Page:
I’ll have a new Full Frontal Nerdity up for the Escapist tomorrow morning, and it’s to do with the recent kerfuffle over what went on and then was rescinded at the Steam Workshop regarding mods for video games, specifically, Skyrim.
They thought it’d be a good idea if modders could put their work on Steam and get paid for doing so. The problem was they didn’t look at all the problems inherent in this kind of system:
• Original Authorship: There was nothing stopping someone from downloading a mod somewhere else, putting it on Steam, and claiming it was theirs. Community policing would probably have helped somewhat, but I’m not sure how something formal could be put into place nor how it could be determined who coded what at such-and-such a date for every case.
• Mod Dependencies: There are lots of mods for costumes, armor, and animations. However, they don’t all conform to the “vanilla” game. Other mods have created new and improved types of bodies, so if you bought armor for one body type and didn’t realize you needed the models, you’ve just purchased something that’s going to look very glitchy at best. There are also mods that are almost considered essential, many having things like “script extender” in their names, without which hundreds of mods just won’t work. Steam would’ve needed these files, but there was no guarantee the people who wrote them would put them up for sale.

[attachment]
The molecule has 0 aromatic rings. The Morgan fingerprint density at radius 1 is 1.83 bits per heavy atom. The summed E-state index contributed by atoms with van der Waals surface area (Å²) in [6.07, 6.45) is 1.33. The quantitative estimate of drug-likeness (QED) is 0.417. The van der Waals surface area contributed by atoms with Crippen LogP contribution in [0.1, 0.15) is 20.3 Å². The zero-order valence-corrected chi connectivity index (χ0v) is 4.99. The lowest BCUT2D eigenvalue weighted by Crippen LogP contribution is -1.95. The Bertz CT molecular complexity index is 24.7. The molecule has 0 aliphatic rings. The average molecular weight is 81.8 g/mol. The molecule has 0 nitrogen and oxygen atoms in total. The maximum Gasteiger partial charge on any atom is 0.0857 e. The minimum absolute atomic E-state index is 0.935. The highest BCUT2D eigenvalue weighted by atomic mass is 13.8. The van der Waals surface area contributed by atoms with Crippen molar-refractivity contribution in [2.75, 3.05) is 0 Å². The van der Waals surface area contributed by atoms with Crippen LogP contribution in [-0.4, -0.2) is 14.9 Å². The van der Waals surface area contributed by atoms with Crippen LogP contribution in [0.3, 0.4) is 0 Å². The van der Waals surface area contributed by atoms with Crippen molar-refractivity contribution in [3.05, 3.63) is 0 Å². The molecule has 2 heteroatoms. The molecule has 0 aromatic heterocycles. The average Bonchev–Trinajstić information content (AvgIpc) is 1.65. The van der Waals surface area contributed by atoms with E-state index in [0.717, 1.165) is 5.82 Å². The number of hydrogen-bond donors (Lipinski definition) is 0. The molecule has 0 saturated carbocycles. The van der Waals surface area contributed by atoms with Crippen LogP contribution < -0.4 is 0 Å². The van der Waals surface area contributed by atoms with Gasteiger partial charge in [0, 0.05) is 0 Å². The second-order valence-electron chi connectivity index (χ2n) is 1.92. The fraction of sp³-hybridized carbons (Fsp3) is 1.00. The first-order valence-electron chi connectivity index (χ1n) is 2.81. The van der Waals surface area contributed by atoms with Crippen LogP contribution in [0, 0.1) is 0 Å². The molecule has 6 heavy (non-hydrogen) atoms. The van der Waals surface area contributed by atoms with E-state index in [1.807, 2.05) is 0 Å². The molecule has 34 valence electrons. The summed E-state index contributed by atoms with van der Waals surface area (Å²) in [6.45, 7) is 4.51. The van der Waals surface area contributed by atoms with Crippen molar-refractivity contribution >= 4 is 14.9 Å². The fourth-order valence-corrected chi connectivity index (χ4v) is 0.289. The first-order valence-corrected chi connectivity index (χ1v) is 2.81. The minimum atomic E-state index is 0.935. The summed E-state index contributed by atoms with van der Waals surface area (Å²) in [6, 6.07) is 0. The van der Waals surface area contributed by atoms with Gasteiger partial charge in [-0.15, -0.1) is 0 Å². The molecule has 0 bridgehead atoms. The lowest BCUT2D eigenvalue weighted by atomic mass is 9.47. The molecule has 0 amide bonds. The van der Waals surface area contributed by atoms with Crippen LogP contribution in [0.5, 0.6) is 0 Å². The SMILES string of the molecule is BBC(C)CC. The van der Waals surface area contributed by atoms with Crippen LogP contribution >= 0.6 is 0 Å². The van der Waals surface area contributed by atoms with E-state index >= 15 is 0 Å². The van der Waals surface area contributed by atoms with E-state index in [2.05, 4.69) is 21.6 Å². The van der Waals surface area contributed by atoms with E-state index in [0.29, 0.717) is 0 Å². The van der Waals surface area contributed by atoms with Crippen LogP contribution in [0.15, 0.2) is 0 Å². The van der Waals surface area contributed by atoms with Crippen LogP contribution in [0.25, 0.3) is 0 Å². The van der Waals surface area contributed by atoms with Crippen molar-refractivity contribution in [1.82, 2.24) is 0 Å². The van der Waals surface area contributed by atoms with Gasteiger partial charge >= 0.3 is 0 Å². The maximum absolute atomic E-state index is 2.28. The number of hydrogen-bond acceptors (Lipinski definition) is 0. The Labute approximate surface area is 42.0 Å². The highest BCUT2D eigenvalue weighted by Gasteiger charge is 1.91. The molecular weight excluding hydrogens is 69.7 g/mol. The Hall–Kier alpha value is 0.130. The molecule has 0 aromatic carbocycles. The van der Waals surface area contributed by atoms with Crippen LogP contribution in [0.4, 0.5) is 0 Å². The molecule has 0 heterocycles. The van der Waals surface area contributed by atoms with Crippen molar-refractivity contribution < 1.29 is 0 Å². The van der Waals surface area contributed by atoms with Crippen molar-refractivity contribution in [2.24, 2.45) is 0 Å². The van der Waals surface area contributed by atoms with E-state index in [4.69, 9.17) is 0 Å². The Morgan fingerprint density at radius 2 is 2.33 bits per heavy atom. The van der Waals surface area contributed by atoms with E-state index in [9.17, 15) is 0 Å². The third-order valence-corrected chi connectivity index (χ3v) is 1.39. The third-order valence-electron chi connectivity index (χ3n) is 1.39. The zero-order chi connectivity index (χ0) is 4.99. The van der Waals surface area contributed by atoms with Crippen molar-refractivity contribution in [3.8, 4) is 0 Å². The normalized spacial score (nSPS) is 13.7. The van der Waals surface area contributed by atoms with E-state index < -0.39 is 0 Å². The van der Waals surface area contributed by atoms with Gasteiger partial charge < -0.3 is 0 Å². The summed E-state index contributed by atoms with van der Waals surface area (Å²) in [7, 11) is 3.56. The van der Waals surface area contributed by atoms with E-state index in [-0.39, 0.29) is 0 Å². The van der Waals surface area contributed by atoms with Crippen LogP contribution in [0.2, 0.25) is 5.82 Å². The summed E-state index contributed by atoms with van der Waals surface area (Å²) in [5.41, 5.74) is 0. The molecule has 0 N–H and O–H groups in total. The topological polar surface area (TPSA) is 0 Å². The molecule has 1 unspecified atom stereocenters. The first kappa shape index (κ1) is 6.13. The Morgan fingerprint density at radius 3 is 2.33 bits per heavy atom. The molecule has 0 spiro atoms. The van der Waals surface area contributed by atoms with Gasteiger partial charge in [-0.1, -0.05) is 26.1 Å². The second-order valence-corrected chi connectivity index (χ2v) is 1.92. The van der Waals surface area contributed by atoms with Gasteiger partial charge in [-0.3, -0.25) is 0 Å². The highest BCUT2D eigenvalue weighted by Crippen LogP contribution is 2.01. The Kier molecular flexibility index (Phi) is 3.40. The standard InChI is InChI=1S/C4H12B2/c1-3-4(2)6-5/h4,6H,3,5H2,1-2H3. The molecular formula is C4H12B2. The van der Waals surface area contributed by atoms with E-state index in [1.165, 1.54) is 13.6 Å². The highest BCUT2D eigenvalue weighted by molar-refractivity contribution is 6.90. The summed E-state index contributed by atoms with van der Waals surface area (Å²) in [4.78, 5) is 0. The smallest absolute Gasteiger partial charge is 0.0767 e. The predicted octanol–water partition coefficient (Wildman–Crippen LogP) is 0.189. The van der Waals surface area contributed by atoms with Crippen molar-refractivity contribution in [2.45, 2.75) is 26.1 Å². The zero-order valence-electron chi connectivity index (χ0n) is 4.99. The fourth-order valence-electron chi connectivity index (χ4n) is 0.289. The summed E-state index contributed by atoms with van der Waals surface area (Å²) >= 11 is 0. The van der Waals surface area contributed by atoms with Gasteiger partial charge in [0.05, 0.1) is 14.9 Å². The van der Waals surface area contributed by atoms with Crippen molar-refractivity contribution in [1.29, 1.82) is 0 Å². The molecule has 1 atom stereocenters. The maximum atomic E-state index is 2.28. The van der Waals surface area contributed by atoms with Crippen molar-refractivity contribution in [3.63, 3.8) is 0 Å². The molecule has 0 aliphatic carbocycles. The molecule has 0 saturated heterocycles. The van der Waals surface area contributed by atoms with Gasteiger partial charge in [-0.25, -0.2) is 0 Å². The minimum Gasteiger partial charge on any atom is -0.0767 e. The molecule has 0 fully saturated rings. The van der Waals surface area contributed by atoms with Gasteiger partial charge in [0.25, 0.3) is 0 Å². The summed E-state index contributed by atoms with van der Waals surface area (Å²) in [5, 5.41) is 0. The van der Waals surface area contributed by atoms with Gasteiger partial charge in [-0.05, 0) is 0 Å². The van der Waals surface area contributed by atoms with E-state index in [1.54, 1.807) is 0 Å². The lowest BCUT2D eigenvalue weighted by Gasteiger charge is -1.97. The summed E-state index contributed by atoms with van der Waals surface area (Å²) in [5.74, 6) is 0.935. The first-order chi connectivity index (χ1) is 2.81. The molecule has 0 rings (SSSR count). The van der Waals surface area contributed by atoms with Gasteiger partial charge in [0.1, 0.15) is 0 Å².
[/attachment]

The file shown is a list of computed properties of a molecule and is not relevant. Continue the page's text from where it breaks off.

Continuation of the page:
• Copyrighted Material: There are loads of mods that apply images or models from such sources as My Little Pony, Warhammer40k, and tons of separate video game franchises. Steam would’ve had to police those and handle DMCA takedowns by the score, even if they offered them for free.
Those are just the three I could concisely type out without sounding like a textbook on economics and computer programming. In a way, the most insightful comment came from Chris “Campster” on this episode of the Diecast Podcast (note: it was recorded before Steam ended this paid-mods program) where he said something to the effect that the Workshop basically let the gaming world learn about and experience the problems with patent law over the span of about three days.
So anyway, now I’m having to write a new script for my cartoon that I’d been so proud of having put together several days before deadline. Thanks, Steam!